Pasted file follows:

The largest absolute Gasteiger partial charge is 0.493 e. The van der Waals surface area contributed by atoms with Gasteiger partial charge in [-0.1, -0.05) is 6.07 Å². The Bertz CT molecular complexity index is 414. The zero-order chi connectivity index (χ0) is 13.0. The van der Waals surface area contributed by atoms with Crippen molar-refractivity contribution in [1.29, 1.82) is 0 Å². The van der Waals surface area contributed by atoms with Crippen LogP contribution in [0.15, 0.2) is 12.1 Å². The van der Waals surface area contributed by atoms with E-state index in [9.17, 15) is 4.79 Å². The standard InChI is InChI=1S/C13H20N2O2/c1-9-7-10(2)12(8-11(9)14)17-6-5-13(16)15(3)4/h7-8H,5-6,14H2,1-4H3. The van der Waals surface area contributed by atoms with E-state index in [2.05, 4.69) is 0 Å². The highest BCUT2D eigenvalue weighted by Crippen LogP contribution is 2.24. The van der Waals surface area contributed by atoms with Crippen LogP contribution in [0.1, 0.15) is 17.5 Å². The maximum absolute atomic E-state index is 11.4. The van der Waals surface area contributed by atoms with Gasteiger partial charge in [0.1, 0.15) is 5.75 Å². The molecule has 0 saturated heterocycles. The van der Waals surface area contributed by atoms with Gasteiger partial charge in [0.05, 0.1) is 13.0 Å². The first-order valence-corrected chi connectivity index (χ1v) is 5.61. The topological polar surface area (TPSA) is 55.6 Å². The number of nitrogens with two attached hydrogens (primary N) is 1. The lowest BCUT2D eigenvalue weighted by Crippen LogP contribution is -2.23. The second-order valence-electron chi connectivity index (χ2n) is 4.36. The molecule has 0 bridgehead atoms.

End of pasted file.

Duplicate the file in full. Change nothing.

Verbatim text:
The largest absolute Gasteiger partial charge is 0.493 e. The van der Waals surface area contributed by atoms with Gasteiger partial charge in [-0.1, -0.05) is 6.07 Å². The Bertz CT molecular complexity index is 414. The zero-order chi connectivity index (χ0) is 13.0. The van der Waals surface area contributed by atoms with Crippen molar-refractivity contribution in [1.29, 1.82) is 0 Å². The van der Waals surface area contributed by atoms with Crippen LogP contribution in [0.15, 0.2) is 12.1 Å². The van der Waals surface area contributed by atoms with E-state index in [9.17, 15) is 4.79 Å². The standard InChI is InChI=1S/C13H20N2O2/c1-9-7-10(2)12(8-11(9)14)17-6-5-13(16)15(3)4/h7-8H,5-6,14H2,1-4H3. The van der Waals surface area contributed by atoms with E-state index in [2.05, 4.69) is 0 Å². The highest BCUT2D eigenvalue weighted by Crippen LogP contribution is 2.24. The van der Waals surface area contributed by atoms with Crippen LogP contribution in [0.1, 0.15) is 17.5 Å². The maximum absolute atomic E-state index is 11.4. The van der Waals surface area contributed by atoms with Gasteiger partial charge in [0.1, 0.15) is 5.75 Å². The molecule has 0 saturated heterocycles. The van der Waals surface area contributed by atoms with Gasteiger partial charge in [0.05, 0.1) is 13.0 Å². The first-order valence-corrected chi connectivity index (χ1v) is 5.61. The topological polar surface area (TPSA) is 55.6 Å². The number of nitrogens with two attached hydrogens (primary N) is 1. The lowest BCUT2D eigenvalue weighted by Crippen LogP contribution is -2.23. The second-order valence-electron chi connectivity index (χ2n) is 4.36. The molecule has 0 bridgehead atoms.